W116 280SE drag link

I wasn’t too concerned with getting it exactly right as I planned to have the car aligned anyway.  The passengers one was a bit harder – the ends were so stiff I could not turn them by hand.   In the end I put the ball joint end back onto the car and used a vice grip to hold the centre piece.  This allows me to twist it enough to swap both ends.

At this point I had the car back together and the steering good enough to drive safely to a tyre place for an alignment.   I’m glad I did as the caster and camber were off.   They were able to get the car aligned for me and it drives much better.       Next is exhaust repairs.

Nardi steering wheel for my 450SLC

I generally like to keep my cars stock.   The exception to that is period accessories that are totally reversible.    Things that the first owner may have wanted to do to the car to improve it or customize it.    The most obvious of those are wheels, but there are plenty of other things that can be done, like changing the steering wheel.

I’ve thought about getting a Nardi steering wheel for my 450SLC for years.    There were two main things holding me back.   The first was they are quite expensive.    Second, their smaller diameter means they obscure the speedometer.   In the world we live in where 5km/h over the speed limit seems to get a harsher punishment than actual crimes, seeing the speedometer is a must.

I then chanced upon a company who make an offset adaptor for a Nardi steering wheel.   This raises the wheel by 13mm, making the instruments more legible.  It also has the added benefit of giving you more room for your knees.   Not only that, it’s made in Melbourne, Australia.     Secondly, I also found that pricing varies widely, and I was able to get one from the USA for about $500USD including the boss kit.   Since I purchased the wheel earlier in the year, they have gone up by about $50, so I am glad I did.    I went with the classic 390mm wheel with satin spokes.

Next year, in March 2023 it will be 20 years since I bought this car.   Over the last few months I have been doing some upgrades I’ve always wanted as part of the ’20 year anniversary’.   That includes the Penta wheels and will include the Becker radio too.

For the 107 models, the steering column changed in 1978.   Many websites reference 1976, but that is not correct.   Therefore, a different boss kit is needed depending on the year of the car.   My car is a 1977 model, so it needed the earlier boss kit.   I outlined the difference back in 2014 when I was first starting to think about doing this.   To make sure I got the right kit, I actually put my car down as a 76 and wrote in the notes I needed the earlier kit with the 15mm shaft.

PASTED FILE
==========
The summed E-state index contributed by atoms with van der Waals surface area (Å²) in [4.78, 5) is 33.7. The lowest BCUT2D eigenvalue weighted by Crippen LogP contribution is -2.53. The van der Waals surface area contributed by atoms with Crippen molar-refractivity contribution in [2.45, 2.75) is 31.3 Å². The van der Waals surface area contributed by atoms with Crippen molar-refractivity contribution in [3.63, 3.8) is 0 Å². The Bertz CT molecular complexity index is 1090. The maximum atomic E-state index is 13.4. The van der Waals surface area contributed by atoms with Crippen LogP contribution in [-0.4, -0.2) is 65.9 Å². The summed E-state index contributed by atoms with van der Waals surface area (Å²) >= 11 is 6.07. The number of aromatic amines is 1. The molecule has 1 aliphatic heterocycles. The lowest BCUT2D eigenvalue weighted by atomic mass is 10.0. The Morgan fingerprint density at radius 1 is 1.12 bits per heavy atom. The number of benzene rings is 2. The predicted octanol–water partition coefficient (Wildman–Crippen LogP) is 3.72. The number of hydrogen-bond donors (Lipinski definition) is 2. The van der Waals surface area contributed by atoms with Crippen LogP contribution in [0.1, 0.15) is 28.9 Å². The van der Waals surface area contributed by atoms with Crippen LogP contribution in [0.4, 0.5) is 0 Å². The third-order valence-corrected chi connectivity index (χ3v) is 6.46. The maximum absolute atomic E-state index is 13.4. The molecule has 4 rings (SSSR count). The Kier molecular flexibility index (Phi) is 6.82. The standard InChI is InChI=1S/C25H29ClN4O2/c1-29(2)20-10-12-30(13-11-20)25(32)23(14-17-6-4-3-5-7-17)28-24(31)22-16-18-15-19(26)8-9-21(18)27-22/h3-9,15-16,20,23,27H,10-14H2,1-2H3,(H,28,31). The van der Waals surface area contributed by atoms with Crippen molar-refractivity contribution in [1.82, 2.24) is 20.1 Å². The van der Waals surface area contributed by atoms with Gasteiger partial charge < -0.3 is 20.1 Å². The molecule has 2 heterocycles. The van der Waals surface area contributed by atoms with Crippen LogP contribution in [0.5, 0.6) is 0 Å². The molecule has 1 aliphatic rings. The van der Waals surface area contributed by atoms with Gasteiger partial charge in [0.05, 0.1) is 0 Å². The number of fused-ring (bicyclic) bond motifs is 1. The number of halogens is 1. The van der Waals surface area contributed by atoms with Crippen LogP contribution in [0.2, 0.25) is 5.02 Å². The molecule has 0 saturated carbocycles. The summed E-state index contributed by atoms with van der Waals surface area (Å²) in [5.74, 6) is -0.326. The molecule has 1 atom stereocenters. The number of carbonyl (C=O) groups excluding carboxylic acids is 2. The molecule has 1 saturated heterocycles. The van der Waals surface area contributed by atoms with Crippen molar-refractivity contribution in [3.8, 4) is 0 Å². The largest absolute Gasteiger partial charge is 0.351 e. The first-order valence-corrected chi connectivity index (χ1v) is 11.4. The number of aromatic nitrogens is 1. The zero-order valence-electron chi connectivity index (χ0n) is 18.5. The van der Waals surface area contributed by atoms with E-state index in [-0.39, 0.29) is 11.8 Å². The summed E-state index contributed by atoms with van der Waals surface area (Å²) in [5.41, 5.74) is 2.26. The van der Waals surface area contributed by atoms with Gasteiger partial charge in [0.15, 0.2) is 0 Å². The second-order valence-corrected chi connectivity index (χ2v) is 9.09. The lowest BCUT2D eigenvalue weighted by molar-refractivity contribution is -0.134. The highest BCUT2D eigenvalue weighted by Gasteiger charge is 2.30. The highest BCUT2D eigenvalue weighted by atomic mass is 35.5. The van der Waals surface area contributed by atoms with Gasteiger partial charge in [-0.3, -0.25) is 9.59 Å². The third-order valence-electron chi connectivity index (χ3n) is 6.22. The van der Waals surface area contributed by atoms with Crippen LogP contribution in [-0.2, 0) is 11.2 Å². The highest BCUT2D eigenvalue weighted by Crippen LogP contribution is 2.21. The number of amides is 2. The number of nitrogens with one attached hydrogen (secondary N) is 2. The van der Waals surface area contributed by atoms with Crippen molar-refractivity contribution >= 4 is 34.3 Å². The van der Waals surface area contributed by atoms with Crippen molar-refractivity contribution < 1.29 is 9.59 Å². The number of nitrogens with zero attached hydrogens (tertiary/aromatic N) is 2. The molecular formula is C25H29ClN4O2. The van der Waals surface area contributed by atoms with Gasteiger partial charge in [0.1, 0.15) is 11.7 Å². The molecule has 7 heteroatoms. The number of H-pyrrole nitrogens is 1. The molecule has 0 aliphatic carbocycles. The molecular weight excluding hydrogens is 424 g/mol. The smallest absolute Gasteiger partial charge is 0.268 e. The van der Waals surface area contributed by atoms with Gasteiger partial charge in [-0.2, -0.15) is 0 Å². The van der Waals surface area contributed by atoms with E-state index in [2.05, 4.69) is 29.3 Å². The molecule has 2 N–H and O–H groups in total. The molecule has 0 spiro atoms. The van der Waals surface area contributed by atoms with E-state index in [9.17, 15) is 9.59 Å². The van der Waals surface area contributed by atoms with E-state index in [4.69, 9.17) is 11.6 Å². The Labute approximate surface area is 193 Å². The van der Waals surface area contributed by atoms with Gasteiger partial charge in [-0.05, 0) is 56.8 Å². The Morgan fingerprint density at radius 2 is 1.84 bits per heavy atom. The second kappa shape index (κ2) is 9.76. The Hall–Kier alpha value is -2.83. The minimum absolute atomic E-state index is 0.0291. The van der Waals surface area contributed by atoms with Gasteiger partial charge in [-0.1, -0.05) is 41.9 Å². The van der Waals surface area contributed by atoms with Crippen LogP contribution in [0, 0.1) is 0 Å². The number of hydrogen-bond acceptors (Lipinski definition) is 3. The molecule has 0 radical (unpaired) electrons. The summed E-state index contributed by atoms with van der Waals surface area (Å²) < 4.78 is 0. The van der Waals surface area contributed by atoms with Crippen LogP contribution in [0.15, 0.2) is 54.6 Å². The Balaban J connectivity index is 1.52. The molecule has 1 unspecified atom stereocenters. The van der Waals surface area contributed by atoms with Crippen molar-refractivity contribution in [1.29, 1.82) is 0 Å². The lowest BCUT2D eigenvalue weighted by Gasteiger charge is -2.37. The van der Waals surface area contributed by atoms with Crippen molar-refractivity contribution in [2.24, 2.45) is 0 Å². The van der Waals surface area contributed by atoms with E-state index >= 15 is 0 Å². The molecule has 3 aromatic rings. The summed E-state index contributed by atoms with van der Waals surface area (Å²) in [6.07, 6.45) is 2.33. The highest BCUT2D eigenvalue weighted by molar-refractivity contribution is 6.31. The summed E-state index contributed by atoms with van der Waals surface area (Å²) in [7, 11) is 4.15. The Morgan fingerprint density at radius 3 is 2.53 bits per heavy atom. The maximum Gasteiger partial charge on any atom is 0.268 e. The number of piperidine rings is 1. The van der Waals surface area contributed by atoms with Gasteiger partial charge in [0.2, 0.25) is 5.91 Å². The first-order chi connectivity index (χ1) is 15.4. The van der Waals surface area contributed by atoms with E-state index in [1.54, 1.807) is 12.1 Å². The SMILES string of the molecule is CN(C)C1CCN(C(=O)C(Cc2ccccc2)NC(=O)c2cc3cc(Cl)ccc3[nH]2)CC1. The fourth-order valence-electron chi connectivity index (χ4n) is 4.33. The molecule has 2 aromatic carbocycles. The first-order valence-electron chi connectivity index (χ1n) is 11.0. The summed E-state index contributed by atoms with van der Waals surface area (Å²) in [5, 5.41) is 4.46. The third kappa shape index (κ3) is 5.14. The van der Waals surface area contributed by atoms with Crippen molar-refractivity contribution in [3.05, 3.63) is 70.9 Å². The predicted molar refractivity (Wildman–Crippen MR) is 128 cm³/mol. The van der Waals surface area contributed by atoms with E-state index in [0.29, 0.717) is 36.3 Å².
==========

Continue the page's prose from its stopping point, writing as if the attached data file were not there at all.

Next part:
The plan was to have the wheel on before the National Rally, but the wheel I wanted was backordered, so it took a few months to arrive.   It’s rained pretty much constantly since, so while the wheel arrived a few weeks after I returned, I only just got the car out and installed it.

Installing a Nardi steering wheel on a 107 model is not difficult, but there are no instructions to speak of.   Therefore, everything was trial and error.   Getting the existing wheel off is very easy, the rubber pad on the front just peels off and exposes a nut, which I think required a 22mm socket.   It’s easier to have an assistant to break it loose, but I was able to do it with an extendable ratchet.

It wasn’t immediately obvious how the horn worked, but comparing the two wheels, I think I worked it out.   There are these two tabs that stick out of the steering column housing that touch concentric metal rings in the base of the factory steering wheel.   These then connect to wires that go to the horn button.   The Nardi wheel uses the same approach.    When I say I think I’ve worked it out, I mean it seems like it’s installed correctly, but the horn is still not working yet.